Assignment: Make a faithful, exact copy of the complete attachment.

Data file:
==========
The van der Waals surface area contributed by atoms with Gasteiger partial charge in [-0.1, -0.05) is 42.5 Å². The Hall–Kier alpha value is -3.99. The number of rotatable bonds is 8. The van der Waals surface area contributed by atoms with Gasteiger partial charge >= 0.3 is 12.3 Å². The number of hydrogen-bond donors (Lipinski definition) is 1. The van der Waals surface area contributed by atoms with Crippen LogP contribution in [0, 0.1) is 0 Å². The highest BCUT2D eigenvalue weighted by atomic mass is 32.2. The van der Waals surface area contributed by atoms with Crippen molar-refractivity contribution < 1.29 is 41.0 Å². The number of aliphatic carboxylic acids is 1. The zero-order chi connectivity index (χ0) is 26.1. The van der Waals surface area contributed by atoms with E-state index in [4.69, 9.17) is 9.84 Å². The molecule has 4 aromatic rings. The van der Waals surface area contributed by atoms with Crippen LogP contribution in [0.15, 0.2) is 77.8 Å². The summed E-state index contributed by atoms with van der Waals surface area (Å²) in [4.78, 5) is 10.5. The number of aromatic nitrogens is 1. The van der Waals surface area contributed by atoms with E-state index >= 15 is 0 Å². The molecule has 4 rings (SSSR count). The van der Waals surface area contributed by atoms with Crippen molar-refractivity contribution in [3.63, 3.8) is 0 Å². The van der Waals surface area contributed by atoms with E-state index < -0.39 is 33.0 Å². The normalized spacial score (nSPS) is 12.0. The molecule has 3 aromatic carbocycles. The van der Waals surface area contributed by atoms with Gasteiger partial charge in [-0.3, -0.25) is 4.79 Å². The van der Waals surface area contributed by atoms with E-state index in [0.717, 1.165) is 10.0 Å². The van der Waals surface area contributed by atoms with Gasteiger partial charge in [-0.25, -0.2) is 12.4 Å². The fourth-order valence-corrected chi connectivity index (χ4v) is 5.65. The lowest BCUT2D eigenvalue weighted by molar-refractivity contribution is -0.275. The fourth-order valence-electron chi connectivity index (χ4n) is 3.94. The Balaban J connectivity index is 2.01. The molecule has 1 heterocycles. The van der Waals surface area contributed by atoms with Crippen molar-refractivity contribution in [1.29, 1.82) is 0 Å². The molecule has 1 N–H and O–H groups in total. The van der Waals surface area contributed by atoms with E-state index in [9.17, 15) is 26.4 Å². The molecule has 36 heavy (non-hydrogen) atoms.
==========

The van der Waals surface area contributed by atoms with Gasteiger partial charge in [-0.1, -0.05) is 42.5 Å². The Hall–Kier alpha value is -3.99. The number of rotatable bonds is 8. The van der Waals surface area contributed by atoms with Gasteiger partial charge >= 0.3 is 12.3 Å². The number of hydrogen-bond donors (Lipinski definition) is 1. The van der Waals surface area contributed by atoms with Crippen LogP contribution in [0, 0.1) is 0 Å². The highest BCUT2D eigenvalue weighted by atomic mass is 32.2. The van der Waals surface area contributed by atoms with Crippen molar-refractivity contribution < 1.29 is 41.0 Å². The number of aliphatic carboxylic acids is 1. The zero-order chi connectivity index (χ0) is 26.1. The van der Waals surface area contributed by atoms with E-state index in [4.69, 9.17) is 9.84 Å². The molecule has 4 aromatic rings. The van der Waals surface area contributed by atoms with Crippen LogP contribution in [0.15, 0.2) is 77.8 Å². The summed E-state index contributed by atoms with van der Waals surface area (Å²) in [4.78, 5) is 10.5. The number of aromatic nitrogens is 1. The van der Waals surface area contributed by atoms with E-state index >= 15 is 0 Å². The molecule has 4 rings (SSSR count). The van der Waals surface area contributed by atoms with Crippen molar-refractivity contribution in [3.63, 3.8) is 0 Å². The van der Waals surface area contributed by atoms with E-state index < -0.39 is 33.0 Å². The normalized spacial score (nSPS) is 12.0. The molecule has 3 aromatic carbocycles. The van der Waals surface area contributed by atoms with Gasteiger partial charge in [-0.3, -0.25) is 4.79 Å². The van der Waals surface area contributed by atoms with E-state index in [0.717, 1.165) is 10.0 Å². The van der Waals surface area contributed by atoms with Gasteiger partial charge in [-0.25, -0.2) is 12.4 Å². The fourth-order valence-corrected chi connectivity index (χ4v) is 5.65. The lowest BCUT2D eigenvalue weighted by molar-refractivity contribution is -0.275. The fourth-order valence-electron chi connectivity index (χ4n) is 3.94. The Balaban J connectivity index is 2.01. The molecule has 1 heterocycles. The van der Waals surface area contributed by atoms with Crippen molar-refractivity contribution in [1.29, 1.82) is 0 Å². The molecule has 1 N–H and O–H groups in total. The van der Waals surface area contributed by atoms with E-state index in [9.17, 15) is 26.4 Å². The molecule has 36 heavy (non-hydrogen) atoms.